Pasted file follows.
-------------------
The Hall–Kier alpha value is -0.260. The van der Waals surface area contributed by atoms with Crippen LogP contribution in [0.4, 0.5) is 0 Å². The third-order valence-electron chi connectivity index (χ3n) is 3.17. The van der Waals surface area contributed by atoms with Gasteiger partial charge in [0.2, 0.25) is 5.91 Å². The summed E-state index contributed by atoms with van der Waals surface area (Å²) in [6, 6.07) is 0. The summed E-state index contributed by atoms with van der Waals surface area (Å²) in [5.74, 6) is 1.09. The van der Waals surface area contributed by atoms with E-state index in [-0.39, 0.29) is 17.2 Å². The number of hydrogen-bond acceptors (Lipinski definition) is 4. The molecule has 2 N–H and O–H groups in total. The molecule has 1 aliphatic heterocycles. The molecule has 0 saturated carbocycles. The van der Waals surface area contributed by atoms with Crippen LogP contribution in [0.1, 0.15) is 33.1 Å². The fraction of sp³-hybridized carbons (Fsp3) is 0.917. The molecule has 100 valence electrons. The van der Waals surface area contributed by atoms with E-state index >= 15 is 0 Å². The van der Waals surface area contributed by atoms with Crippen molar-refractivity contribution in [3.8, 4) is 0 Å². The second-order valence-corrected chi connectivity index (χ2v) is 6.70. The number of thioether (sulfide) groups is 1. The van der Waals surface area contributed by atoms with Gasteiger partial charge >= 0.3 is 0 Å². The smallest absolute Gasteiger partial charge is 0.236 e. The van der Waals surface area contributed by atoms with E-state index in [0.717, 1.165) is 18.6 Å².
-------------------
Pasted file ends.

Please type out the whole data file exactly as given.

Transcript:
The Hall–Kier alpha value is -0.260. The van der Waals surface area contributed by atoms with Crippen LogP contribution in [0.4, 0.5) is 0 Å². The third-order valence-electron chi connectivity index (χ3n) is 3.17. The van der Waals surface area contributed by atoms with Gasteiger partial charge in [0.2, 0.25) is 5.91 Å². The summed E-state index contributed by atoms with van der Waals surface area (Å²) in [6, 6.07) is 0. The summed E-state index contributed by atoms with van der Waals surface area (Å²) in [5.74, 6) is 1.09. The van der Waals surface area contributed by atoms with E-state index in [-0.39, 0.29) is 17.2 Å². The number of hydrogen-bond acceptors (Lipinski definition) is 4. The molecule has 2 N–H and O–H groups in total. The molecule has 1 aliphatic heterocycles. The molecule has 0 saturated carbocycles. The van der Waals surface area contributed by atoms with Crippen LogP contribution in [0.1, 0.15) is 33.1 Å². The fraction of sp³-hybridized carbons (Fsp3) is 0.917. The molecule has 100 valence electrons. The van der Waals surface area contributed by atoms with E-state index >= 15 is 0 Å². The van der Waals surface area contributed by atoms with Crippen molar-refractivity contribution in [3.8, 4) is 0 Å². The second-order valence-corrected chi connectivity index (χ2v) is 6.70. The number of thioether (sulfide) groups is 1. The van der Waals surface area contributed by atoms with Gasteiger partial charge >= 0.3 is 0 Å². The smallest absolute Gasteiger partial charge is 0.236 e. The van der Waals surface area contributed by atoms with E-state index in [0.717, 1.165) is 18.6 Å².